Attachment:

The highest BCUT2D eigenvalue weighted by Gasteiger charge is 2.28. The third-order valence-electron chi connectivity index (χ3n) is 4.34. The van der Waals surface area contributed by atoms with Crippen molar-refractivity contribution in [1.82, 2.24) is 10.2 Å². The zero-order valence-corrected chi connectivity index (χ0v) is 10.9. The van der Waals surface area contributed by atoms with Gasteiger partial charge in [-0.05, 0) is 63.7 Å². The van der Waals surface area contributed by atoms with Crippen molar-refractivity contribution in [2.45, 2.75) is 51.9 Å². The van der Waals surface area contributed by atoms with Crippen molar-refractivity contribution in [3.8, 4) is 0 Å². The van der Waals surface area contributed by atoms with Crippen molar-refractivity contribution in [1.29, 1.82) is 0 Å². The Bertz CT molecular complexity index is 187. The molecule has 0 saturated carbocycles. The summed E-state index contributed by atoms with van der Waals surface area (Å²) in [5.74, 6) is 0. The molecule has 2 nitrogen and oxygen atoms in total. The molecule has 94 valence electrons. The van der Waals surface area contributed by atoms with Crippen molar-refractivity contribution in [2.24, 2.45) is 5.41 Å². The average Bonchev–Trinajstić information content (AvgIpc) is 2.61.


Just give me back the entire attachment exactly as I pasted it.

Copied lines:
The highest BCUT2D eigenvalue weighted by Gasteiger charge is 2.28. The third-order valence-electron chi connectivity index (χ3n) is 4.34. The van der Waals surface area contributed by atoms with Crippen molar-refractivity contribution in [1.82, 2.24) is 10.2 Å². The zero-order valence-corrected chi connectivity index (χ0v) is 10.9. The van der Waals surface area contributed by atoms with Gasteiger partial charge in [-0.05, 0) is 63.7 Å². The van der Waals surface area contributed by atoms with Crippen molar-refractivity contribution in [2.45, 2.75) is 51.9 Å². The van der Waals surface area contributed by atoms with Crippen molar-refractivity contribution in [3.8, 4) is 0 Å². The van der Waals surface area contributed by atoms with Crippen molar-refractivity contribution in [1.29, 1.82) is 0 Å². The Bertz CT molecular complexity index is 187. The molecule has 0 saturated carbocycles. The summed E-state index contributed by atoms with van der Waals surface area (Å²) in [5.74, 6) is 0. The molecule has 2 nitrogen and oxygen atoms in total. The molecule has 94 valence electrons. The van der Waals surface area contributed by atoms with Crippen molar-refractivity contribution in [2.24, 2.45) is 5.41 Å². The average Bonchev–Trinajstić information content (AvgIpc) is 2.61.